February edition of the NATP TAXPRO Monthly:
Antonio Chappell was injured on April 29, 2005, in a collision with an employee of Mittal Steel USA, Inc. Chappell suffered personal physical injuries due to this collision. He continues to suffer from back pain that causes discomfort on his right side into his right leg. On March 28, 2007, Chappell submitted his first complaint to Mittal Steel USA, Inc., stating that his injuries are permanent in nature and will cause additional medical bills and pain and suffering in the future.
On August 8, 2009, Chappell and Mittal Steel entered into a settlement agreement to award Chappell damages for medical bills, lost wages, and pain and suffering. In the settlement Chappell would receive $45,000. The parties were given 30 days to file dismissal documents. On August 9, 2009, Mittal Steel issued Chappell a Form W-9 to verify his social security number. Chappell refused to sign the Form W-9 stating that no 1099 reporting is required because the amount received was not taxable income to him. A settlement received on account of a personal physical injury is not taxable income to the receiving party under §104(a)(2).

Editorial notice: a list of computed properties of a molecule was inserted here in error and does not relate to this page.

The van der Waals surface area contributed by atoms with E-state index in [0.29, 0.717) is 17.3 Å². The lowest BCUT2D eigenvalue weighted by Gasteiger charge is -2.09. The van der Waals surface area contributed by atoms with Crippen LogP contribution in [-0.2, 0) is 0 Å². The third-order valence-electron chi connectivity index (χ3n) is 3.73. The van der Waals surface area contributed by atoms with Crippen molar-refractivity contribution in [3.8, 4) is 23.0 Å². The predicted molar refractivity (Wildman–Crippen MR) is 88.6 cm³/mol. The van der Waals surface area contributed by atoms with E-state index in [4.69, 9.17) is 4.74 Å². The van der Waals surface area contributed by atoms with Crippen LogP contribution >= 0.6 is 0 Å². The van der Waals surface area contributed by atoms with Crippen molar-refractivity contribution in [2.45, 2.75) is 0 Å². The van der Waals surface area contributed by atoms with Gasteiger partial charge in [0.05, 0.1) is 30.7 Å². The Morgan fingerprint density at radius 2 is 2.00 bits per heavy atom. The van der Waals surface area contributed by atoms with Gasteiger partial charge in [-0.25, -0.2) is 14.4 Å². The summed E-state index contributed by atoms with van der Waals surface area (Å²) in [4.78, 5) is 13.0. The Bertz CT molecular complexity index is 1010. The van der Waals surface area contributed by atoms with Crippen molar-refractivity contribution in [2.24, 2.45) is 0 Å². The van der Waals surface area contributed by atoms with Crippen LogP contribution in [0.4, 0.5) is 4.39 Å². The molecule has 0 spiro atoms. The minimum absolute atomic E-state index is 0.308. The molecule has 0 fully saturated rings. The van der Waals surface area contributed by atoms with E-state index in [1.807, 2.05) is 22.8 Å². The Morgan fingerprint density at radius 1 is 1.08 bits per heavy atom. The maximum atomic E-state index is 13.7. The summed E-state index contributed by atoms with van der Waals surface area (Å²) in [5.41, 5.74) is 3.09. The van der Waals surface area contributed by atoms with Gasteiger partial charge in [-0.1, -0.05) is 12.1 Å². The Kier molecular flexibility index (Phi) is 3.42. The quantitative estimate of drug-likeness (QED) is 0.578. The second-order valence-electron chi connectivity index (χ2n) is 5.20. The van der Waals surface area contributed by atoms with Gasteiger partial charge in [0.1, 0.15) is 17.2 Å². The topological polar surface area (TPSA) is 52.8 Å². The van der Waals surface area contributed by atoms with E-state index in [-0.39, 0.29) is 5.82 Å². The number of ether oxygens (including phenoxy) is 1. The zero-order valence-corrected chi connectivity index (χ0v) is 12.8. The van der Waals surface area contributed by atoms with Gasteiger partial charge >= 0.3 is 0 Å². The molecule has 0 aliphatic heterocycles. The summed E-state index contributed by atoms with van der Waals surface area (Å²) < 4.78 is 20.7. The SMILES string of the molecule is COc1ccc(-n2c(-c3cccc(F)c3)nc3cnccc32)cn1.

Mittal Steel requested a motion to extend the time to file the dismissal documents on September 4, 2009, and asked the Court to issue a briefing schedule to address the tax issues attributable to the settlement paid to Chappell. On October 9, 2009, Chappell filed a motion for a hearing, and asked for payment of interest and attorney fees from Mittal Steel.
Chappell’s injuries were caused by negligent operation of a motor vehicle owned by Mittal Steel. The amount that Chappell requested from Mittal was the amount needed to pay medical bills, lost wages, pain and suffering, and future medical bills. The treatment of such amount received in a settlement that stems from physical injury is nontaxable, so Chappell is not required to file Form W-9 with Mittal Steel.
As for the request made by Chappell for payment of his attorney fees, the Court stated that the fees attributable to being represented in a settlement case are paid by each party who incurred the expenses.
The motion for an extension to file dismissal documents by Mittal Steel was denied as moot, because there is no filing requirement for Form 1099-MISC for a physical injury settlement.
Chappell v. International Steel Group
105 AFTR 2d 2010-1229